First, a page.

The rhetoric coming from the two-day cavalcade of Republican presidential candidates that took place in Orlando this past weekend changed halfway through due to the Paris terrorist attacks, but not as much as you might think.
That’s because for many of the candidates, criticizing Barack Obama and Hillary Clinton‘s foreign policy achievements/objectives has been the stock and trade of their message about why they’re running for president, because they see an America gone adrift, a country that lacks leadership. They just had to fine-tune that message overnight.
The Sunshine Summit was filled with two days of speeches not only from the presidential candidates, but also the Florida GOP Senate candidates.
Friday featured the heavyweights: Trump, Carson, Cruz, Rubio and Jeb Bush.
For Trump, it was his first speech after he savaged Carson and others on Thursday night in Iowa. He was in a much mellower frame of mind, not mentioning Carson at all, and boasting about how sweet a gig it was for him, as he only had to speak for 20 minutes and then he stay the night at his home in Palm Beach County.
Carson was the first candidate who spoke with the true knowledge of the carnage in France, which made his Friday night news conference full of anticipation.
On Saturday, the entire mood at the Rosen Shingle Creek had changed as everyone had absorbed the tragedy in Paris. Perhaps the most interesting address came from John Kasich, who said that he didn’t want to get political (though he did a little). It was more in his demeanor — he looked personally wounded, and concerned about the state of the world.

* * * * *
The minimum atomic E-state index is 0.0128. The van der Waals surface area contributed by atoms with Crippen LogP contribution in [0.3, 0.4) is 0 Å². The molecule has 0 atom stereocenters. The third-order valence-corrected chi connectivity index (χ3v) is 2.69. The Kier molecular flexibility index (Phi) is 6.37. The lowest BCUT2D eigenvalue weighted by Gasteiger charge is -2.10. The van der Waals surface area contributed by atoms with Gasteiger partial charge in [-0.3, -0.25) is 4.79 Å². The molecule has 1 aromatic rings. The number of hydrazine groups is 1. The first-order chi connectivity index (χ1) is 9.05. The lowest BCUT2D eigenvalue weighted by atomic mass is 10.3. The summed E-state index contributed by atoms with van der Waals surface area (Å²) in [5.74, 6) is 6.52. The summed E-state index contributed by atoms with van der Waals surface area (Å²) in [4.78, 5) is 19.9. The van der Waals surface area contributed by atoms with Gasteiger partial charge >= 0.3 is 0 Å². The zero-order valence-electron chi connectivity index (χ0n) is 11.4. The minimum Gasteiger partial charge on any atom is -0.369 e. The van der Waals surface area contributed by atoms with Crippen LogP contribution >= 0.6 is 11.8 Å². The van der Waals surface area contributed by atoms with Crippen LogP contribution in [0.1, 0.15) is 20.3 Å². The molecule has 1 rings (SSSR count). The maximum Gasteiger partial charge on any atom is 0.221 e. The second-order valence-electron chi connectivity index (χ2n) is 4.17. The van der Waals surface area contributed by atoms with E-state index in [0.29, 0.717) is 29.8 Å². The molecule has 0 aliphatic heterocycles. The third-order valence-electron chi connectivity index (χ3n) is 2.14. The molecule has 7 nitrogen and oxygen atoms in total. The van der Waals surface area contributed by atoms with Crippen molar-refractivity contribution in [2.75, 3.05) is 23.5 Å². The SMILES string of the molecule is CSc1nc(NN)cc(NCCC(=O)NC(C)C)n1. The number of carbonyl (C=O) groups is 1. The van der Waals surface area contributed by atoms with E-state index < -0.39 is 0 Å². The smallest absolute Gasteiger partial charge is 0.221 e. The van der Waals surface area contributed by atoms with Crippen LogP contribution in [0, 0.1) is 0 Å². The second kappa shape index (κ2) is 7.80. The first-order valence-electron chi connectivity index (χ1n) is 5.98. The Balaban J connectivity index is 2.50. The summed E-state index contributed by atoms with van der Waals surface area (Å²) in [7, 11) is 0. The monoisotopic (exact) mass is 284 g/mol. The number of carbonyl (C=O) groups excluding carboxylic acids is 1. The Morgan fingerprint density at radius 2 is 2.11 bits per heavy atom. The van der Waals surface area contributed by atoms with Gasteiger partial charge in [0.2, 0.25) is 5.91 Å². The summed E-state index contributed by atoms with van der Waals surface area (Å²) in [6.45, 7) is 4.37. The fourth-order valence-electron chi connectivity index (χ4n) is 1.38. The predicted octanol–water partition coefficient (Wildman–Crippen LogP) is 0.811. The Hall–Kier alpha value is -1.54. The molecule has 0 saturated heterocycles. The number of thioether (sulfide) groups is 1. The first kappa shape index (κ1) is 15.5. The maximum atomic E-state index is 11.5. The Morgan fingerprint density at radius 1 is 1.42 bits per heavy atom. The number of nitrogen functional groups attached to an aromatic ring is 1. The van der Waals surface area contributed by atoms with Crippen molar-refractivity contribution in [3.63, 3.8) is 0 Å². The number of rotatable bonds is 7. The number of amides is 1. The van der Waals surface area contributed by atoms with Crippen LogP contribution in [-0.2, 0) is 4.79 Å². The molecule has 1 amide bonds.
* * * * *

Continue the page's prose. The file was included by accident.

Rand Paul seized on the concerns about allowing Syrian refugees into this country by referring to an amendment he said he proposed to the 2013 comprehensive immigration bill that would have scrutinized foreigners coming into the states. He blamed Marco Rubio directly, saying that he had made a “secret deal” with NY Democratic Senator Chuck Schumer to reject any GOP-sponsored amendments. “I don’t know what he’s talking about,” Rubio spokesman Alex Conant responded.
Meanwhile, the Democratic presidential candidates were debating Saturday night in a forum that most people didn’t see (actually, that’s an exaggeration, obviously. Nielsen says 8.5 million watched, which is 7 million less than watched the only other Democratic debate). Moderator John Dickerson zeroed in on one of the major criticisms that Republicans have had of Barack Obama for awhile now — why the resistance to call the source of terror “Islamic terrorism?“ None of the Democrats dared go there, with Hillary Clinton preferring to use the term “jihadis.”
The debate about whether to add more troops to stop the Islamic State is just beginning, but as best I can tell, only Lindsey Graham is mentioning actual troop numbers. In Orlando, Graham said (before Paris happened) that if he could, he’d “kill every bastard he could find” with ISIS.